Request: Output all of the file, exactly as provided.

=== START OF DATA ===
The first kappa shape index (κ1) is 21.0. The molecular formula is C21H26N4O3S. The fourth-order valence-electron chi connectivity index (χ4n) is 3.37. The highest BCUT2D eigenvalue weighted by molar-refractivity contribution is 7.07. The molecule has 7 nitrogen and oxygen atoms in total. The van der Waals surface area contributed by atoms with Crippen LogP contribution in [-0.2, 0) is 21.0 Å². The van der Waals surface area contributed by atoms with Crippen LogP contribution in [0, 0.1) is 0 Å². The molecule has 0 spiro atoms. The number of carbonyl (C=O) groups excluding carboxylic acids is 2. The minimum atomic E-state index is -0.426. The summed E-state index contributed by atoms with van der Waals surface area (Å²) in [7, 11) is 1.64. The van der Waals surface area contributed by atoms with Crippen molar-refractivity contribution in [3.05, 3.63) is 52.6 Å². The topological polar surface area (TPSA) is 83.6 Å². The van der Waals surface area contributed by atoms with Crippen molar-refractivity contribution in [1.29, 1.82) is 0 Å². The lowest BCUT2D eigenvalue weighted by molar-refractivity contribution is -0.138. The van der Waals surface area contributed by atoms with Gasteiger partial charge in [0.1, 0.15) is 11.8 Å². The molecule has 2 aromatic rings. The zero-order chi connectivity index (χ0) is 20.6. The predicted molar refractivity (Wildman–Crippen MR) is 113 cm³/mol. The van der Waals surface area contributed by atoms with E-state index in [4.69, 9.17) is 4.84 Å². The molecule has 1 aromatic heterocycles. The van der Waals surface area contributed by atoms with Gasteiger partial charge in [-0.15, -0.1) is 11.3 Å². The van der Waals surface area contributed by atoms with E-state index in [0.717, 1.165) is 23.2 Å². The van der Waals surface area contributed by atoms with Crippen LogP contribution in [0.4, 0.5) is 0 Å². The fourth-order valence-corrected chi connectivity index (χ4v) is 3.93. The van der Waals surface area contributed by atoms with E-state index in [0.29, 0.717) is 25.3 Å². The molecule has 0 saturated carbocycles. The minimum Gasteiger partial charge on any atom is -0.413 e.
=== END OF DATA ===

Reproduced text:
The first kappa shape index (κ1) is 21.0. The molecular formula is C21H26N4O3S. The fourth-order valence-electron chi connectivity index (χ4n) is 3.37. The highest BCUT2D eigenvalue weighted by molar-refractivity contribution is 7.07. The molecule has 7 nitrogen and oxygen atoms in total. The van der Waals surface area contributed by atoms with Crippen LogP contribution in [-0.2, 0) is 21.0 Å². The van der Waals surface area contributed by atoms with Crippen LogP contribution in [0, 0.1) is 0 Å². The molecule has 0 spiro atoms. The number of carbonyl (C=O) groups excluding carboxylic acids is 2. The minimum atomic E-state index is -0.426. The summed E-state index contributed by atoms with van der Waals surface area (Å²) in [7, 11) is 1.64. The van der Waals surface area contributed by atoms with Crippen molar-refractivity contribution in [3.05, 3.63) is 52.6 Å². The topological polar surface area (TPSA) is 83.6 Å². The van der Waals surface area contributed by atoms with Crippen molar-refractivity contribution in [1.29, 1.82) is 0 Å². The lowest BCUT2D eigenvalue weighted by molar-refractivity contribution is -0.138. The van der Waals surface area contributed by atoms with Gasteiger partial charge in [0.1, 0.15) is 11.8 Å². The molecule has 2 aromatic rings. The zero-order chi connectivity index (χ0) is 20.6. The predicted molar refractivity (Wildman–Crippen MR) is 113 cm³/mol. The van der Waals surface area contributed by atoms with E-state index in [4.69, 9.17) is 4.84 Å². The molecule has 1 aromatic heterocycles. The van der Waals surface area contributed by atoms with Gasteiger partial charge in [-0.15, -0.1) is 11.3 Å². The van der Waals surface area contributed by atoms with E-state index in [0.717, 1.165) is 23.2 Å². The van der Waals surface area contributed by atoms with Crippen LogP contribution in [0.4, 0.5) is 0 Å². The fourth-order valence-corrected chi connectivity index (χ4v) is 3.93. The van der Waals surface area contributed by atoms with E-state index in [0.29, 0.717) is 25.3 Å². The molecule has 0 saturated carbocycles. The minimum Gasteiger partial charge on any atom is -0.413 e.